How to Use an Elimination Diet to Determine Your Food Allergies or Sensitivities

How to Use an Elimination Diet to Determine Your Food Allergies or Sensitivities

What would you do without food? Not only does it nourish your body, it helps you celebrate life’s accomplishments, comforts you when you’re down, and brings family and friends together. So, what do you do when your body rejects certain foods?

The first step is identifying exactly which foods cause an intolerance or trigger your immune system to mount an attack, or allergic reaction. Dr. Farah Khan and our team here at Millennium Park Medical Associates in Greenwood Village, Colorado, can help you nail down the culprit or culprits with a medically supervised elimination diet. Here’s how it works.

Understanding the elimination diet

Simply put, the elimination diet cuts out specific foods from your diet to help you identify which ones cause a problem. Eliminations diets are especially helpful for identifying food intolerances or sensitivities, which cause symptoms but don’t involve the immune system.

While many food allergies can be determined by a blood or skin test, an elimination diet can confirm the diagnosis and/or help you pinpoint the exact culprit within a food group that’s triggering a response.

The elimination phase

The first part of the elimination diet is the elimination phase, where you avoid certain foods you suspect may be causing a problem. For instance, if you always have digestive problems after eating lasagna, you may be allergic to or sensitive to dairy products, wheat, tomatoes, certain spices, or eggs.

Dr. Khan helps you narrow down the items to avoid, and explains how to keep a food diary that provides valuable information about your reaction to certain foods.

It’s important to read labels carefully, as many foods contain ingredients you may not suspect are harmful to you or that trigger a reaction. Some food additives have been known to cause sensitivities or allergic reactions, too, so pay attention to artificial sweeteners, preservatives, colorings, and flavor enhancers.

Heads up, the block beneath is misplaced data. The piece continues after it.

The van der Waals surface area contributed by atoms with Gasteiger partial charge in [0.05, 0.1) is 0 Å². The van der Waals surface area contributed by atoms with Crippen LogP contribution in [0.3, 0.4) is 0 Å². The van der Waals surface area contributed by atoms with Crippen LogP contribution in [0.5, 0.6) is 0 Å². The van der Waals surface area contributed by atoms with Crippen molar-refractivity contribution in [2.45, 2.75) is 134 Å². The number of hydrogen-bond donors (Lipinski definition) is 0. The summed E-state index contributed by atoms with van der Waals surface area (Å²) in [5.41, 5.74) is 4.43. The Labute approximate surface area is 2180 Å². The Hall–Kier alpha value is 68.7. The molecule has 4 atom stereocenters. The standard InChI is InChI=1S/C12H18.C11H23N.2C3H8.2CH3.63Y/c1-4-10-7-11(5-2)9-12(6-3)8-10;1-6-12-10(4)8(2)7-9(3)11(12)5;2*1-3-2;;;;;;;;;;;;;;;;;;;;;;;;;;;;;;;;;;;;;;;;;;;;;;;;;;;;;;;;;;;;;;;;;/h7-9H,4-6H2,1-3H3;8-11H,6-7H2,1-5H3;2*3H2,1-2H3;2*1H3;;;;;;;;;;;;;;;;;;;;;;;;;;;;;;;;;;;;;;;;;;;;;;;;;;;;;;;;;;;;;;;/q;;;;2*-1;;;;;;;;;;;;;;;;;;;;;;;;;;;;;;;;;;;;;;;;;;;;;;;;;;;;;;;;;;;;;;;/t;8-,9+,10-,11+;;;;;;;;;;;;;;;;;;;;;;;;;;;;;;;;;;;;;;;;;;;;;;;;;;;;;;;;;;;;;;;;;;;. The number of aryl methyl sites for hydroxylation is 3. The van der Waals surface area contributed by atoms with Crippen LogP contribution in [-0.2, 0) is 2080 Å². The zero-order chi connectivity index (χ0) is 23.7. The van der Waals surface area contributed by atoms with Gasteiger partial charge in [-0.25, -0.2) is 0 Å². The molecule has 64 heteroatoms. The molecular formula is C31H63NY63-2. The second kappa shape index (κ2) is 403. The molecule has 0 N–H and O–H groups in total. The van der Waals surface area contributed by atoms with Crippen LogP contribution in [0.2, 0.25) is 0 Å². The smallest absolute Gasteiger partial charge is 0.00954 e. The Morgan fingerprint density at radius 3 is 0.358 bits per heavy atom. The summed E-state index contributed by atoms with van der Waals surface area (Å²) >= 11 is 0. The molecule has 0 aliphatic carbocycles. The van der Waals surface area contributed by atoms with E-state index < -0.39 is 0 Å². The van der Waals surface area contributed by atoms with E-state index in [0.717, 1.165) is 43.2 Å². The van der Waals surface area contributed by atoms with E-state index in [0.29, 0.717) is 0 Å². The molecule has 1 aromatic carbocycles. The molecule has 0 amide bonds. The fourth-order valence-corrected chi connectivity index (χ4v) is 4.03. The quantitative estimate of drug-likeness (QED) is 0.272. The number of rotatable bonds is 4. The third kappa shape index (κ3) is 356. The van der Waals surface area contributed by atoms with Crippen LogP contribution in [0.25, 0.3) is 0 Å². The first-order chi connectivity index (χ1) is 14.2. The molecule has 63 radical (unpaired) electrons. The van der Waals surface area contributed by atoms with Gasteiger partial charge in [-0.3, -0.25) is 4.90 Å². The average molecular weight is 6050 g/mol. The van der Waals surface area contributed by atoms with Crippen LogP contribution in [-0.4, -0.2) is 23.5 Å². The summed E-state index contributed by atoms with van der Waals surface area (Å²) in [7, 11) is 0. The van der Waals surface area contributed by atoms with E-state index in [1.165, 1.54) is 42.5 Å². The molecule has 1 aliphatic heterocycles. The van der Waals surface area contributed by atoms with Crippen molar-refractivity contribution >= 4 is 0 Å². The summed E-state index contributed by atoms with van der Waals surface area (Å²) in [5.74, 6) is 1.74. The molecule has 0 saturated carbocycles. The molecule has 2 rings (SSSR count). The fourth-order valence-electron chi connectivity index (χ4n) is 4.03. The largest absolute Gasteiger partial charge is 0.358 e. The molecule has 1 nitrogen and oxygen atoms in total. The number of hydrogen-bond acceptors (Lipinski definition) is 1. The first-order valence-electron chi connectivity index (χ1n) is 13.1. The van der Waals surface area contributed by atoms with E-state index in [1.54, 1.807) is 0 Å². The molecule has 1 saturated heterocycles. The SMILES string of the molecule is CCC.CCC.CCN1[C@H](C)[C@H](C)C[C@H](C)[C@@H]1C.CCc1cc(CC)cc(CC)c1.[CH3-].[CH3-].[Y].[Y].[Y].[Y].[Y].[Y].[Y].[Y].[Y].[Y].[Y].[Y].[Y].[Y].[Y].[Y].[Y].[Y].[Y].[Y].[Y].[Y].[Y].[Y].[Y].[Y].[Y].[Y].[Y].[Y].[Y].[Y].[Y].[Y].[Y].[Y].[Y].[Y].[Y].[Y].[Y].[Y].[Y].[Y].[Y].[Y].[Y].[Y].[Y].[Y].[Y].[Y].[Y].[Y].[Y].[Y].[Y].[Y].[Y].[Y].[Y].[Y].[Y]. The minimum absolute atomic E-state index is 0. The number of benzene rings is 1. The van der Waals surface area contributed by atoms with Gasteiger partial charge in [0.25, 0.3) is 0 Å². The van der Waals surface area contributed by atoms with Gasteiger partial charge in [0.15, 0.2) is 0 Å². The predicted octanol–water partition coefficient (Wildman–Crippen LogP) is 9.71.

Be sure to monitor your diet closely during this phase, not only for possible problematic foods, but also to make sure you maintain a nutritious diet despite the ingredients you’ve eliminated.

The reintroduction phase

If the elimination phase has provided relief from your symptoms, you can logically deduce that something on the list of eliminated items is to blame for your reactions. During the reintroduction phase, you’ll add those items back one at a time and write down your physical reactions in your food diary.

If you have only a mild reaction to some foods, you may be merely sensitive to that particular food rather than clinically allergic to it. It’s still valuable information, as you can avoid that food when possible and be prepared for a response when you eat it.

If you have a severe reaction to a particular food you’ve reintroduced, such as an instant rash or hives, a swollen or closed throat, or trouble breathing, seek emergency medical help immediately.

Types of elimination diets

Depending on the severity of your allergies and the suspected allergens, Dr. Khan may recommend one of several different types of elimination diets, including:

Dr. Khan supervises your elimination diet and monitors your responses to help identify food sensitivities, food allergies, and severe reactions, including anaphylaxis, which can lead to life-threatening problems, such as a constricted airway, shock, a dangerous drop in blood pressure, and loss of consciousness.

If you suspect a food allergy or sensitivity but can’t figure out what’s causing it, schedule an appointment with Dr. Khan and get to the bottom of your food-related itchy skin, oral swelling, digestive issues, respiratory problems, or worse — anaphylaxis. Call today or book online using our handy scheduling tool.

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